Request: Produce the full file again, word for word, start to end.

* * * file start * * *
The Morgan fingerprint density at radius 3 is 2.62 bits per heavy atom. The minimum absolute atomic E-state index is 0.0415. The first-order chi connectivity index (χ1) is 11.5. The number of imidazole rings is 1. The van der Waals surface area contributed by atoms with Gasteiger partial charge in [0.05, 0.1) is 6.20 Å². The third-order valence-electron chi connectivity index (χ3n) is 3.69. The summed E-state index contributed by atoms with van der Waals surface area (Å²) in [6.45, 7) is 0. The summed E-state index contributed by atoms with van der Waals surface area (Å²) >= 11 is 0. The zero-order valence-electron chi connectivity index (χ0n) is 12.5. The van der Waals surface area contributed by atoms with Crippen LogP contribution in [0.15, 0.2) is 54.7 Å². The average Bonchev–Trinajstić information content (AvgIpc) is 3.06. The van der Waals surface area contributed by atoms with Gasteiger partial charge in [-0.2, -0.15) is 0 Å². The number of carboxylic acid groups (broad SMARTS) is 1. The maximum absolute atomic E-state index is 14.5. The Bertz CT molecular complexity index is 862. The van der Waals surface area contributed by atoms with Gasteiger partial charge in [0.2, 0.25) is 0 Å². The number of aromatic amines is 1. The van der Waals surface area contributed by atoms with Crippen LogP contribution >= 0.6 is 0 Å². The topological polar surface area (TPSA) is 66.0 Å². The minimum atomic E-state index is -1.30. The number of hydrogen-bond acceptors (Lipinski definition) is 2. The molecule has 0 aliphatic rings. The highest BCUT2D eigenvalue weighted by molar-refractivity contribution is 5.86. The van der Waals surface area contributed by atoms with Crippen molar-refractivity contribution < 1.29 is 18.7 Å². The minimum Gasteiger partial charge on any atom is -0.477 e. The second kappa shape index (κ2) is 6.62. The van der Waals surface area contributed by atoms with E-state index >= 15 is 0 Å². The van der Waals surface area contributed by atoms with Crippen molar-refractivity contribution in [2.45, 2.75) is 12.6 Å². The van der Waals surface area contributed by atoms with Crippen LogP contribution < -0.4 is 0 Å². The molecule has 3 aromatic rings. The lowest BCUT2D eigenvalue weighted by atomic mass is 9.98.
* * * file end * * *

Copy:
The Morgan fingerprint density at radius 3 is 2.62 bits per heavy atom. The minimum absolute atomic E-state index is 0.0415. The first-order chi connectivity index (χ1) is 11.5. The number of imidazole rings is 1. The van der Waals surface area contributed by atoms with Gasteiger partial charge in [0.05, 0.1) is 6.20 Å². The third-order valence-electron chi connectivity index (χ3n) is 3.69. The summed E-state index contributed by atoms with van der Waals surface area (Å²) in [6.45, 7) is 0. The summed E-state index contributed by atoms with van der Waals surface area (Å²) >= 11 is 0. The zero-order valence-electron chi connectivity index (χ0n) is 12.5. The van der Waals surface area contributed by atoms with Crippen LogP contribution in [0.15, 0.2) is 54.7 Å². The average Bonchev–Trinajstić information content (AvgIpc) is 3.06. The van der Waals surface area contributed by atoms with Gasteiger partial charge in [-0.2, -0.15) is 0 Å². The number of carboxylic acid groups (broad SMARTS) is 1. The maximum absolute atomic E-state index is 14.5. The Bertz CT molecular complexity index is 862. The van der Waals surface area contributed by atoms with Gasteiger partial charge in [0.2, 0.25) is 0 Å². The number of aromatic amines is 1. The van der Waals surface area contributed by atoms with Crippen LogP contribution >= 0.6 is 0 Å². The topological polar surface area (TPSA) is 66.0 Å². The minimum atomic E-state index is -1.30. The number of hydrogen-bond acceptors (Lipinski definition) is 2. The molecule has 0 aliphatic rings. The highest BCUT2D eigenvalue weighted by molar-refractivity contribution is 5.86. The van der Waals surface area contributed by atoms with Crippen molar-refractivity contribution < 1.29 is 18.7 Å². The minimum Gasteiger partial charge on any atom is -0.477 e. The second kappa shape index (κ2) is 6.62. The van der Waals surface area contributed by atoms with E-state index >= 15 is 0 Å². The van der Waals surface area contributed by atoms with Crippen molar-refractivity contribution in [2.45, 2.75) is 12.6 Å². The van der Waals surface area contributed by atoms with Crippen LogP contribution < -0.4 is 0 Å². The molecule has 3 aromatic rings. The lowest BCUT2D eigenvalue weighted by atomic mass is 9.98.